What Is Buttermilk? Ask Paul

Plus, how it's made and how to use it

Published Oct. 26, 2022.

Buttermilk sounds delicious. And it is but not exactly in the way one might expect. The name—when I first encountered it in Charlotte’s Web, for instance—makes it sound buttery. But its relationship to butter is just the opposite: Historically, buttermilk is the remainder after you make butter.

How Buttermilk Is Traditionally Made

In the most traditional method, the milk is allowed to stand for a day or two after being collected. During this time, the cream rises to the surface of the container, where it can be easily separated out. Naturally occurring lactic acid bacteria also lightly ferment the cream, imparting a pleasant tang and the flavor complexity we associate with butter.

The separated cream, which is made up of 30 to 40 percent fat, is then placed in a churn and agitated. The microscopic particles of fat suspended throughout the cream slam into each other again and again and gradually start to stick to each other. The fat aggregates together in larger and larger clumps until it’s all been separated out from the liquid and can be drained, pressed gently, and formed into blocks: That’s butter.

Sign up for the Cook's Insider newsletter

The latest recipes, tips, and tricks, plus behind-the-scenes stories from the Cook's Illustrated team.

The now fat-free liquid that remains is buttermilk. The acidity from fermentation gives it a tart taste and also causes the protein in it to gel, giving it a creamy viscosity.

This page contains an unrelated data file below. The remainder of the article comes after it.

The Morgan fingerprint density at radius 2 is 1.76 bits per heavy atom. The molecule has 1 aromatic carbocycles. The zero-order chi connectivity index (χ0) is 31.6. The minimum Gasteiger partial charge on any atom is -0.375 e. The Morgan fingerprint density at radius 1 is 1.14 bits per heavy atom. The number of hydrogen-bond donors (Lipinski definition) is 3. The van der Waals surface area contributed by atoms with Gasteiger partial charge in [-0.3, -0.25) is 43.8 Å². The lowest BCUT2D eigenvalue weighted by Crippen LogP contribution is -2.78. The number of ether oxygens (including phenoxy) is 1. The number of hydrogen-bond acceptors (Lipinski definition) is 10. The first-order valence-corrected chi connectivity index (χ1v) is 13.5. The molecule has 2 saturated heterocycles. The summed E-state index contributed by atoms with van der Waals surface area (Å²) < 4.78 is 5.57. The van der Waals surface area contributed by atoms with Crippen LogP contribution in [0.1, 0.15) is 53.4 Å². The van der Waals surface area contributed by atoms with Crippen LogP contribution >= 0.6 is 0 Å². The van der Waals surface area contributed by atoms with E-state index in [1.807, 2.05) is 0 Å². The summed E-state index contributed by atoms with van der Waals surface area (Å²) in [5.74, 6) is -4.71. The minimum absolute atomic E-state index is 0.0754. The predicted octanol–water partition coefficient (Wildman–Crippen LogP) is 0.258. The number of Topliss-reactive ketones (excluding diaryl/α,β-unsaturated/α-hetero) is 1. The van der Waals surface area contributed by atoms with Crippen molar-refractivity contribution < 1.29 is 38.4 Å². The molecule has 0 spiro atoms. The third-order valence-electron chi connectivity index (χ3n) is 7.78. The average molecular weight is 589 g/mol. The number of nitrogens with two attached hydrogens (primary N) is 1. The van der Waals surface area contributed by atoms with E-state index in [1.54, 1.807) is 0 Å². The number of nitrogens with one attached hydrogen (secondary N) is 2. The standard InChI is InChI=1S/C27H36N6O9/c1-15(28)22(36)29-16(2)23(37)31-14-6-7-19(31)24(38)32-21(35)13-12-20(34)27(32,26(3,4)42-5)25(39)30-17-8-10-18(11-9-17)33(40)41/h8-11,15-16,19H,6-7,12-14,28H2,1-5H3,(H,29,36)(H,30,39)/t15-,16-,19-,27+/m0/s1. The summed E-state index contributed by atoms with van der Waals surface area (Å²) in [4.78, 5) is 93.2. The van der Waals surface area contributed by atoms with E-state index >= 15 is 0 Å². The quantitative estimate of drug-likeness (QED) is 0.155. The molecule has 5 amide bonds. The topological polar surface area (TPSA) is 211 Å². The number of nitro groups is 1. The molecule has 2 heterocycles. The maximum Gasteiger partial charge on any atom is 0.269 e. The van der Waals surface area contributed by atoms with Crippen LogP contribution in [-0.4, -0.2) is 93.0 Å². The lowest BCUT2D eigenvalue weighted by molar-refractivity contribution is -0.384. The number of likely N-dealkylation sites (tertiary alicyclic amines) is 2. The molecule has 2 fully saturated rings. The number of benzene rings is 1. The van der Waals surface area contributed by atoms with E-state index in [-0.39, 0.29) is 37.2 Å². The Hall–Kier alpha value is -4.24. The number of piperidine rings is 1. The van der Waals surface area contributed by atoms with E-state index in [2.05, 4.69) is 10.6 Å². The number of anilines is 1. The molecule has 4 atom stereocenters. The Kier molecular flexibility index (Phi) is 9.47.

How Is Buttermilk Made Now?

For better or worse, the traditional method is now seldom seen. It’s quicker to separate cream mechanically, without waiting and without fermentation. Such fresh sweet cream produces mild, sweet butter, but it doesn’t produce buttermilk worth the name.

For that reason, today’s familiar buttermilk is not a by-product of the butter-making process but a product in its own right. It’s made from ordinary skim milk, to which manufacturers add cultures of lactic acid bacteria. The bacteria give the milk its thickness and distinctive flavor as well as the tangy acidity that makes it a valuable ingredient in baking because it reacts with baking soda

What Is Whole Buttermilk?

Does it have to be skim milk that gets cultured? 

Not at all. Skim milk is traditional because the original buttermilks were fat-free; but whole milk can be cultured just as well. The result is a product that’s becoming more popular in markets and recipes: whole cultured buttermilk.

Even cream can be cultured with the same bacteria, yielding tart and luxurious crème fraîche. You can make crème fraîche at home by adding a spoonful of storebought buttermilk (any kind) to heavy cream and letting it sit on the counter for a day or two.

Come to think of it, once you’ve done that, you’re most of the way to making your own cultured butter! And DIY buttermilk . . . which brings us full circle.

Ask Paul Adams, senior science research editor, about culinary ambiguities, terms of art, and useful distinctions:


This is a members' feature.